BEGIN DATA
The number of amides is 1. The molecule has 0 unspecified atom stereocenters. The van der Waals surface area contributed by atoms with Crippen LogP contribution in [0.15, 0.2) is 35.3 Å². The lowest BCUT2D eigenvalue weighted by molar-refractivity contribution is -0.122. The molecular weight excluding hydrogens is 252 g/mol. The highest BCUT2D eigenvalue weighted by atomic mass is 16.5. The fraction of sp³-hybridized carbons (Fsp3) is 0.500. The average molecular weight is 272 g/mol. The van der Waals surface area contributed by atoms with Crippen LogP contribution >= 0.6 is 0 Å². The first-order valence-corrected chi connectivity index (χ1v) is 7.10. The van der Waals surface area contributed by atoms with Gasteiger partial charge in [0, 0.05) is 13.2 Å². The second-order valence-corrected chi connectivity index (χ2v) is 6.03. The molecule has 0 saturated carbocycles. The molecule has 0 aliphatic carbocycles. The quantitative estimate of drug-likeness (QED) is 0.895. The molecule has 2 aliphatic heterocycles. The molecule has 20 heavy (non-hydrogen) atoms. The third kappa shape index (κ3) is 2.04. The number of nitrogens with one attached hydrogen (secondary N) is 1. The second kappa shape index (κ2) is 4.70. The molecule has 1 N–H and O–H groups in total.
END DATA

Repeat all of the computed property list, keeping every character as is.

The number of amides is 1. The molecule has 0 unspecified atom stereocenters. The van der Waals surface area contributed by atoms with Crippen LogP contribution in [0.15, 0.2) is 35.3 Å². The lowest BCUT2D eigenvalue weighted by molar-refractivity contribution is -0.122. The molecular weight excluding hydrogens is 252 g/mol. The highest BCUT2D eigenvalue weighted by atomic mass is 16.5. The fraction of sp³-hybridized carbons (Fsp3) is 0.500. The average molecular weight is 272 g/mol. The van der Waals surface area contributed by atoms with Crippen LogP contribution >= 0.6 is 0 Å². The first-order valence-corrected chi connectivity index (χ1v) is 7.10. The van der Waals surface area contributed by atoms with Gasteiger partial charge in [0, 0.05) is 13.2 Å². The second-order valence-corrected chi connectivity index (χ2v) is 6.03. The molecule has 0 saturated carbocycles. The molecule has 0 aliphatic carbocycles. The quantitative estimate of drug-likeness (QED) is 0.895. The molecule has 2 aliphatic heterocycles. The molecule has 20 heavy (non-hydrogen) atoms. The third kappa shape index (κ3) is 2.04. The number of nitrogens with one attached hydrogen (secondary N) is 1. The second kappa shape index (κ2) is 4.70. The molecule has 1 N–H and O–H groups in total.